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Symone Graham

Jul 14, 2023

Inside the growing funding challenge faced by Charlotte startups

Charlotte startups are facing a growing capital crunch. Investor pullback is national concern, and entrepreneurs are implementing a more conservative growth strategy as a result.That means more startups are focused on profitability and sustainability.

Rising interest rates, a potential recession and the debt ceiling crisis have all contributed to the challenging environment. The Silicon Valley Bank failure in March also shook up venture investing. 

Dan Roselli, co-founder of Charlotte-based accelerator RevTech Labs, said the impact of the volatile economy was more isolated to later-stage companies in the fourth quarter of last year. That soon trickled down to early-stage companies, which are finding even smaller rounds of funding to be less accessible.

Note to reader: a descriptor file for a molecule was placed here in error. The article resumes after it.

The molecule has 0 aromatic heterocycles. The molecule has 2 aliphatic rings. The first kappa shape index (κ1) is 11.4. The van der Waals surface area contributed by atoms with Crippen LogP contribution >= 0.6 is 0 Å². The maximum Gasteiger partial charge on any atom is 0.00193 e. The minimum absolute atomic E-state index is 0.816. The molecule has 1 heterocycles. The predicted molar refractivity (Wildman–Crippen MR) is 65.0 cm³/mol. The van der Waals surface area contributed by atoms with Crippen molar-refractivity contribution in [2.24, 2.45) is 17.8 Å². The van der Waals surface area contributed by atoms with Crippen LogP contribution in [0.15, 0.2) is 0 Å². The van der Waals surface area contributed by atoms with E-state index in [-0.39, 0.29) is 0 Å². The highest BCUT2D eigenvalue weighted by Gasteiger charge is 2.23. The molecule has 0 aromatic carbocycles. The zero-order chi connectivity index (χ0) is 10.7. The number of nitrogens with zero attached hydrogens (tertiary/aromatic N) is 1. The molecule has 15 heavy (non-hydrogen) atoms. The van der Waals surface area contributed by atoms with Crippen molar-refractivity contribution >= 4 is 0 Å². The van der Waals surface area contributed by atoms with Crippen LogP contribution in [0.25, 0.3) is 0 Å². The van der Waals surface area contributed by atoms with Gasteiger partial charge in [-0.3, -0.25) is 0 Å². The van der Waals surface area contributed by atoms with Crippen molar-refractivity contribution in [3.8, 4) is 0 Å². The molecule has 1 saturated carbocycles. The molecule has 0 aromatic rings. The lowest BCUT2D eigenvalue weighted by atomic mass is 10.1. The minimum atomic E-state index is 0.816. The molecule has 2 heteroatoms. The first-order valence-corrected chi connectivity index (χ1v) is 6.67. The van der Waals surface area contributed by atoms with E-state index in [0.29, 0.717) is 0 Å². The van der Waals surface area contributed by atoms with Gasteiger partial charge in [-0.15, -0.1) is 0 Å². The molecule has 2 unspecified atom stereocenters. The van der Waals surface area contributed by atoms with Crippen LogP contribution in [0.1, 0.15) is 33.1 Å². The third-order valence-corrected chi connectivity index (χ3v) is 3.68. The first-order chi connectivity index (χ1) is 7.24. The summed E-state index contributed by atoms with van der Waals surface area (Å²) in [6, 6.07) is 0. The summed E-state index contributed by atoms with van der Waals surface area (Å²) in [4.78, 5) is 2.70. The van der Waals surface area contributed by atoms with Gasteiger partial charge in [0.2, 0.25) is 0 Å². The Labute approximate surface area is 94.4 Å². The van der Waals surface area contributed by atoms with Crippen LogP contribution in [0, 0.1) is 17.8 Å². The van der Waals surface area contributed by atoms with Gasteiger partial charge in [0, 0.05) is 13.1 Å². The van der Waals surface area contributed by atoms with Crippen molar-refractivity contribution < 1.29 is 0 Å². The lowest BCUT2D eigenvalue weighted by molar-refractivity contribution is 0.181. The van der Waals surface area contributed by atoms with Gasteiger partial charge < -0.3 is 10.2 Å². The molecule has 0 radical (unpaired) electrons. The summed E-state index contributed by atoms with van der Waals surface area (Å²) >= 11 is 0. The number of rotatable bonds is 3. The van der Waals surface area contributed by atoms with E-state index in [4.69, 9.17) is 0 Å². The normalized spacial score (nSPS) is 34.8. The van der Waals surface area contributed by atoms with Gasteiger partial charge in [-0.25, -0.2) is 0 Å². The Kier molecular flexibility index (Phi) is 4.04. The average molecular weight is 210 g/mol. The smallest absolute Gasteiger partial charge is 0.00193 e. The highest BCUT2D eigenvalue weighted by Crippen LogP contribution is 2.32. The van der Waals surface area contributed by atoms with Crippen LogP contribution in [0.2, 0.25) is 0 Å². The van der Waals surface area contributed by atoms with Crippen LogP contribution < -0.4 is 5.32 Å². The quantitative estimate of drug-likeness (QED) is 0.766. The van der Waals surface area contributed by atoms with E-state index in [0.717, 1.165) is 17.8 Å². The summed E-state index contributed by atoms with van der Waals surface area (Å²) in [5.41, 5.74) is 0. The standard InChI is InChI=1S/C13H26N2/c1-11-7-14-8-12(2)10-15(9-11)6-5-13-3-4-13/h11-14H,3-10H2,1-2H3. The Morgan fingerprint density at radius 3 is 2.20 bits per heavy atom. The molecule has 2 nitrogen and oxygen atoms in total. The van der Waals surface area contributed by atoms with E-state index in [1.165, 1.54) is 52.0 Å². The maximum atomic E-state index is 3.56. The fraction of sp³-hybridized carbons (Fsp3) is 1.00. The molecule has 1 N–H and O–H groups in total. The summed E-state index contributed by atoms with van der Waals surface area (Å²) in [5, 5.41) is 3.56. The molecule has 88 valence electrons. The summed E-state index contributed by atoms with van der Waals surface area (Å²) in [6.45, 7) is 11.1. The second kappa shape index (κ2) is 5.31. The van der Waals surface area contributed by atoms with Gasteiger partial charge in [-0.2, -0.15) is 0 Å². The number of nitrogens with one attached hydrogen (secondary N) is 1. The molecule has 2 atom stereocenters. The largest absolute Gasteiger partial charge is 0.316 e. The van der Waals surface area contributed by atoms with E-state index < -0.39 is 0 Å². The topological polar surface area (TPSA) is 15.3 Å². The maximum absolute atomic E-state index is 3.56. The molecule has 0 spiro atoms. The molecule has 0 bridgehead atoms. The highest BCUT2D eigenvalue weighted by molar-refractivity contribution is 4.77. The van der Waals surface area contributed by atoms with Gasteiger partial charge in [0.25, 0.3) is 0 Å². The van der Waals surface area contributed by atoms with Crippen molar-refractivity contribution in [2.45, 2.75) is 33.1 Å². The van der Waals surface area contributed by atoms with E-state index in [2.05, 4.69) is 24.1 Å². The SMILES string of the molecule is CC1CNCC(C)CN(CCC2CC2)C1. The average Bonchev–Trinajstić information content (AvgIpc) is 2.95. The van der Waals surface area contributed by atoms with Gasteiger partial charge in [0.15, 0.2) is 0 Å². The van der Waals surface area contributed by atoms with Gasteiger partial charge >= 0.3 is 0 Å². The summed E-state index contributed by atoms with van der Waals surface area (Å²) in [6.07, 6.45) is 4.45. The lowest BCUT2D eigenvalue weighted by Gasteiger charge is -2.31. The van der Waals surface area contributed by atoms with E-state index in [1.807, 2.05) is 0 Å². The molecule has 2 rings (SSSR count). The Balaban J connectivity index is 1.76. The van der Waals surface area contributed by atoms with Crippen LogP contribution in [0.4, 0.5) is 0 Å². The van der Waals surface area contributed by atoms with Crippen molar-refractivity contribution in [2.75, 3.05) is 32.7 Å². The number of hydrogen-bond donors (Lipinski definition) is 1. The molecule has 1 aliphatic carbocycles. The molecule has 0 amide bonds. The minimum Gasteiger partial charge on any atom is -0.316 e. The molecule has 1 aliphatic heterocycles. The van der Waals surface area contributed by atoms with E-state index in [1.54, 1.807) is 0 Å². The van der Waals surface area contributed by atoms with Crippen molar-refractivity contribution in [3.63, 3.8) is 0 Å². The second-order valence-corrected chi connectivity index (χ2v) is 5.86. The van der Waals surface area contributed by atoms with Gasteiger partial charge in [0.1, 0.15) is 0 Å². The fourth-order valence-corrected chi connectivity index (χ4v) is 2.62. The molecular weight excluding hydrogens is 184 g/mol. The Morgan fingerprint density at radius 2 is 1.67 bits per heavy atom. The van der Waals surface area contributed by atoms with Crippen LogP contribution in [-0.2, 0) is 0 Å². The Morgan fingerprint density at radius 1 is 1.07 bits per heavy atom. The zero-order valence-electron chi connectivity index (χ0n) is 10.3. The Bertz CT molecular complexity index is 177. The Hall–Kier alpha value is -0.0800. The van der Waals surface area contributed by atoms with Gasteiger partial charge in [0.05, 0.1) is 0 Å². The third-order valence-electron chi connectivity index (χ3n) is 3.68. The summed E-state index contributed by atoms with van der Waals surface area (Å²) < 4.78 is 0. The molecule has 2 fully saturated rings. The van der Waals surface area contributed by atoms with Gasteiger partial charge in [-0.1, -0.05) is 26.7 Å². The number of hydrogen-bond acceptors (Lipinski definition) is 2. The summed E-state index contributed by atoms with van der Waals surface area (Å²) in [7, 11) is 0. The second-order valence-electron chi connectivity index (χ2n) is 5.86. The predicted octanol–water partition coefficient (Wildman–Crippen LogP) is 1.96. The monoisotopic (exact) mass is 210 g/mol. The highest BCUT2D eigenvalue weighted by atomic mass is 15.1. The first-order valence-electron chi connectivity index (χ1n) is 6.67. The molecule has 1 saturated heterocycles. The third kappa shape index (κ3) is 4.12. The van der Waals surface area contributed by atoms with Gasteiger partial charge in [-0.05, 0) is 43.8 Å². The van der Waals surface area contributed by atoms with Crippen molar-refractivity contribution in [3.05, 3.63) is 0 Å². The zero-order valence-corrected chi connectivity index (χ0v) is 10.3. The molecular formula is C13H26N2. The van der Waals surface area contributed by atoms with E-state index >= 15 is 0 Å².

“I’d say the No. 1 reason that people are not funding startups is when there’s uncertainty, people hoard capital and cash,” Roselli said. “So, a lot of these macroeconomic factors that we hear about, and we think are kind of existential to the startup community, really do impact the startup community because it impacts investor mindset.”

While funding is tighter, that doesn’t mean capital has stopped flowing. North Carolina moved up to No. 10 in the U.S. for venture capital in 2022, with companies in the state raising more than $4 billion in 269 deals, according to an annual report by the Council for Entrepreneurial Development in Durham. 

That was largely driven by the Triangle area, which raised nearly $3.6 billion and closed 182 deals last year. The Charlotte region, which is known as a top financial technology — or fintech — hub, followed with more than $295 million raised for 39 deals, the CED report shows.

The Triad area was raised just over $262 million for 23 deals. 

Roselli said early-stage founders are just now starting to feel the pain point of a slower growth track focused on revenue. 

Alan Blakeborough, co-founder of Greenville, South Carolina-based Tax Titans and an alumnus of the RevTech Labs accelerator, said that, as investors struggle with raising funds, his company has been forced to grow more organically. That’s caused the startup, which was founded in April 2022, to lay off three people from what was then an eight-member team. Blakeborough said Tax Titans had plans to hire 20, but it currently can’t afford to do so.